Friday, November 14, 2008

Kerry Wood Out the Door

Yesterday it was announced that the Chicago Cubs had decided to part ways with Kerry Wood after 11 seasons. Wood was the longest tenure current Cub and at least since the 1930s, the only Northsider to make 4 trips to the postseason.

I primarily liked Kerry, but due the perpetual injuries that dissipated--and all but devasted--what could have been a truly historic career, it was difficult to sustain much of a positive fervor for him.

Although I didn't see it live (even on TV, though I did see a replay), I remember his 20 strikeout game in just his 5th major league start as perhaps the greatest pitching performance I've ever seen. Perhaps that anyone has ever seen. His curveball just made hitters look stupid.

I remember getting his autograph on a baseball at an appearance at Marshall Field's in Skokie soon thereafter (sadly, and somewhat ironically, his signature--with a Sharpie--has almost faded away).

I remember how he came back from injury, perhaps unwisely, to pitch in Game 3 of the 1998 NLDS, and how he wound up missing the entire 1999 season.

I attended his comeback game in 2000 and remember him winning, though I forgot he also homered in his first at bat until I read about it this morning.

I remember his solid 2003 season, in which he led the league in strikeouts, won 2 games in the NLDS--including Game 5 which I attended in Atlanta--and homered in Game 7 of the NLCS after the Game 6 implosion, but eventually failed to hold the lead and put the Cubs in the World Series.

I remember him being generally a good and stand-up guy, but also part of the silly baby 2004 Cubs who berated their announcers for speaking the truth. And I remember when in 2005 he mocked Steve Stone's now proven correct suggestion that he and Mark Prior needed to adjust their deliveries or be forever doomed to injuries.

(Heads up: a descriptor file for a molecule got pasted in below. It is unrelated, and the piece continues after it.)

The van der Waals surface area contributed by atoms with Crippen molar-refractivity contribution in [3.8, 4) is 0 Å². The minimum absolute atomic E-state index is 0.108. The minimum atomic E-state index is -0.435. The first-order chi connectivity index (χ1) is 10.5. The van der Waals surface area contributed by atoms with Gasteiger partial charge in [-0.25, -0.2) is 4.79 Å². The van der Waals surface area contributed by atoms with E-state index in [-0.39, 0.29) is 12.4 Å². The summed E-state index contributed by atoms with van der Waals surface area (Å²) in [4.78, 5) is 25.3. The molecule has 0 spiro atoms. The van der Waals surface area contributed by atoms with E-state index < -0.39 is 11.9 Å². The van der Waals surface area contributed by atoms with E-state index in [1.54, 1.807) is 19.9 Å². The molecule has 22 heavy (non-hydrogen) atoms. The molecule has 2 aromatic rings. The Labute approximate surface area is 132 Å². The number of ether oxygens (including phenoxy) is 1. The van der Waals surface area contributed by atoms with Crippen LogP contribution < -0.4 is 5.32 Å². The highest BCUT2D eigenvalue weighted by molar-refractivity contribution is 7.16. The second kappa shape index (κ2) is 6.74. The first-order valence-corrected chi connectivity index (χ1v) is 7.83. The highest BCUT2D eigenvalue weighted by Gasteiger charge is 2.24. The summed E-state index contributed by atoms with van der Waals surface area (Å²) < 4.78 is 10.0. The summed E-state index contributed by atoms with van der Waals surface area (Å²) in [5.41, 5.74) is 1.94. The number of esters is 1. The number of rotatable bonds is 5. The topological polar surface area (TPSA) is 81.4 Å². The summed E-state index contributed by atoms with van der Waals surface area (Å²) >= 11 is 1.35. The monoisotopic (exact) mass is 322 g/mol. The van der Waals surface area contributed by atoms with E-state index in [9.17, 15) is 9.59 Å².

I remember year-after-year of "wait until Wood and Prior" come back.

I remember being glad this year when he accepted the closer's role and stayed healthy, and got the last outs of the division clincher.

I remember a guy who should've won more than 77 games, but never for lack of wanting to.

I also remember, though everyone else seems to have forgotten, that he was once reported to have a hole in his heart that could eventually be life-threatening. I certainly hope that that issue never resurfaces.

It's a shame injuries did what they did to Kerry Wood, and to whatever extent the Cubs, their managers, the desperation of the fans and even Kerry himself were culpable.

But somewhat amazingly, he's still only 31 and part of the reason for his leaving is because he can get far more money, for longer, than the Cubs are willing to give.

So with a bit of wistfulness, but without real sadness, anger or questioning of the decision, I wish Kerry Wood well and appreciate all--if not enough--of the great moments he provided.

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